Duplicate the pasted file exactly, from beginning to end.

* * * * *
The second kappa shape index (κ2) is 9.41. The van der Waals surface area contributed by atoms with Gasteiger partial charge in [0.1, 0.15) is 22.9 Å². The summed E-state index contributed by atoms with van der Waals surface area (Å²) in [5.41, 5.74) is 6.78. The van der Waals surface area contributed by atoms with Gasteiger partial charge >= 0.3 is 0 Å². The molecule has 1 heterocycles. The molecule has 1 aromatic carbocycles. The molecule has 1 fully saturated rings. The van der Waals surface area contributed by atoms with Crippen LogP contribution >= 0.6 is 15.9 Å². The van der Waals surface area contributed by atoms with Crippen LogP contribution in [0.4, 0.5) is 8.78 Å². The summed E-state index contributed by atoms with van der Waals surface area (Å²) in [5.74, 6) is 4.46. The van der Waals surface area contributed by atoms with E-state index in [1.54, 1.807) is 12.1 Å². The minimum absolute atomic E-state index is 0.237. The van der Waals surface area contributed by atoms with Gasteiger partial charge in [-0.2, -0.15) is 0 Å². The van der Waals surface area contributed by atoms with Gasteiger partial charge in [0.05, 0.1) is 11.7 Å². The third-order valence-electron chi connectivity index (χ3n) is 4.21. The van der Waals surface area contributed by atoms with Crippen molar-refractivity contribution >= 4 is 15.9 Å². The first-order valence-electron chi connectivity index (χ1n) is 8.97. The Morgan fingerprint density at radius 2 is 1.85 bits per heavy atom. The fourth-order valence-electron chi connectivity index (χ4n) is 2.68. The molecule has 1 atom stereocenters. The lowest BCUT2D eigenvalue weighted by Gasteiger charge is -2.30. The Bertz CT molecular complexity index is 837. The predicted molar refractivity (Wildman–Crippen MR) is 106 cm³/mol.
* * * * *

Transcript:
The second kappa shape index (κ2) is 9.41. The van der Waals surface area contributed by atoms with Gasteiger partial charge in [0.1, 0.15) is 22.9 Å². The summed E-state index contributed by atoms with van der Waals surface area (Å²) in [5.41, 5.74) is 6.78. The van der Waals surface area contributed by atoms with Gasteiger partial charge >= 0.3 is 0 Å². The molecule has 1 heterocycles. The molecule has 1 aromatic carbocycles. The molecule has 1 fully saturated rings. The van der Waals surface area contributed by atoms with Crippen LogP contribution >= 0.6 is 15.9 Å². The van der Waals surface area contributed by atoms with Crippen LogP contribution in [0.4, 0.5) is 8.78 Å². The summed E-state index contributed by atoms with van der Waals surface area (Å²) in [5.74, 6) is 4.46. The van der Waals surface area contributed by atoms with E-state index in [1.54, 1.807) is 12.1 Å². The minimum absolute atomic E-state index is 0.237. The van der Waals surface area contributed by atoms with Gasteiger partial charge in [-0.2, -0.15) is 0 Å². The van der Waals surface area contributed by atoms with Gasteiger partial charge in [0.05, 0.1) is 11.7 Å². The third-order valence-electron chi connectivity index (χ3n) is 4.21. The van der Waals surface area contributed by atoms with Crippen molar-refractivity contribution >= 4 is 15.9 Å². The first-order valence-electron chi connectivity index (χ1n) is 8.97. The Morgan fingerprint density at radius 2 is 1.85 bits per heavy atom. The fourth-order valence-electron chi connectivity index (χ4n) is 2.68. The molecule has 1 atom stereocenters. The lowest BCUT2D eigenvalue weighted by Gasteiger charge is -2.30. The Bertz CT molecular complexity index is 837. The predicted molar refractivity (Wildman–Crippen MR) is 106 cm³/mol.